San Ysidro, Brexit, Mars: 3 Stories You Should Read 11/26/2018
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In the category of: News NOT about Trump.
At 3 p.m. ET on Monday, November 26, a group of researchers will be really sweating. The NASA InSight spacecraft will try to land on Mars.
After six months of flight, the lander component of the probe will detach itself from the cruise stage and head into the atmosphere. The lander component initially looks a fair bit like the re-entry capsule used in the 1960s and 1970s for the Apollo moon missions — sort of conical, with a smooth and flat bottom. That bottom is a crucial heat shield that is designed to protect the probe as it passes through the thin Martian atmosphere.
The landing is a devilishly difficult feat. The landing capsule has to batter its way through the atmosphere. It will fly through the Martian air at an initial speed of 12,300 mph, and it must hit the atmosphere at an angle of precisely 12 degrees. Any shallower, and the probe will bounce off into deep space. Any steeper, and the probe will burn itself up in a spectacular and fiery death. The probe will first touch the atmosphere six minutes and 45 seconds before landing. During this phase, it will experience acceleration 12 times that of the Earth’s gravity. Were the probe a 150-pound human, during the flaming descent, it would weigh nearly a ton.
In the category of: This might be more about Trump than we think…
The many possible Brexit outcomes explained.
British Prime Minister Theresa May and the European Union have a Brexit deal, a historic agreement that lays out the terms of the United Kingdom’s breakup with the bloc.
The other 27 EU member-states finalized and approved the withdrawal agreement at a summit in Brussels this Sunday. But the process is far from over: May must now get a deeply divided UK Parliament to approve the plan.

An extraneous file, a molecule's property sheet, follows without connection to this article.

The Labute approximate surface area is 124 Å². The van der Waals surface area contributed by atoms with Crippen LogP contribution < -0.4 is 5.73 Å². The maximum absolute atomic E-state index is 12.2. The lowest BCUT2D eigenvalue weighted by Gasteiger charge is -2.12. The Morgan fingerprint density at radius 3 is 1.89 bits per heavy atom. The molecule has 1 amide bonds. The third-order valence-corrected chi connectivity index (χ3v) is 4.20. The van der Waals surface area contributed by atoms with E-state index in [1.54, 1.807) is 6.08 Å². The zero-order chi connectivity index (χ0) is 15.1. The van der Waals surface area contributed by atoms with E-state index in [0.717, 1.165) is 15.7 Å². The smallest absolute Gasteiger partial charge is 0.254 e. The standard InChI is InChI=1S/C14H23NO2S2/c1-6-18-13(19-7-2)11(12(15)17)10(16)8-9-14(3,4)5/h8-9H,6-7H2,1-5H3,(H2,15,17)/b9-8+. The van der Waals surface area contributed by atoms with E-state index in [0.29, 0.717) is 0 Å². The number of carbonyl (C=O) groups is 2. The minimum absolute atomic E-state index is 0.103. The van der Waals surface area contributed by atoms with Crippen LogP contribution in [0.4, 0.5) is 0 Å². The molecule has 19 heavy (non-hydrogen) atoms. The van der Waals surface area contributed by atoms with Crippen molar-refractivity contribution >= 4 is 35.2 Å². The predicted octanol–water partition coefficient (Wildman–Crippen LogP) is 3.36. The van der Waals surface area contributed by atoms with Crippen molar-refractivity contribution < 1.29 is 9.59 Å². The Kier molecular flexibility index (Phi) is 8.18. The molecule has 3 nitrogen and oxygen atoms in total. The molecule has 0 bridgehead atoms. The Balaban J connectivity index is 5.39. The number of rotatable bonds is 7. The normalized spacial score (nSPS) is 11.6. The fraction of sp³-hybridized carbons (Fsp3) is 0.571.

Hostility for the deal has been building for nearly two weeks, ever since May first unveiled the proposed agreement.
The most vocal resistance comes from the prime minister’s own Conservative Party, a fractured mess of loyalists and hardline “Brexiteers” who want a more decisive break with the European Union. The opposition Labour Party has also said it will resist the deal. Right now, at least, the withdrawal agreement doesn’t seem to have the votes.
In the category of: Borders that can hold us in can close.
The Mexican border was closed for hours Sunday at the San Ysidro Port of Entry after a group of migrants in Tijuana stormed the area, prompting the U.S. Border Patrol to fire tear gas at the group.
The incident marks a serious escalation in the tensions that have roiled Tijuana in recent weeks as thousands of migrants from Central America have amassed there with hopes for entering the United States. President Trump has vowed to seal off the Mexican border in recent days and pushed to keep any migrants in Mexico as they await the immigration process.
Board Patrol officials said they used the tear gas after migrants threw objects at them. The gas was used to “dispel the group because of the risk to agents’ safety. Several agents were hit by the projectiles,” the agency said in a statement.
The dramatic images of the clash were already being used by the various sides of the immigration debate. Backers of Trump’s crackdown said the events showed the need to secure the border, while some critics said they were disturbed to see tear gas used on the group, which included some children.
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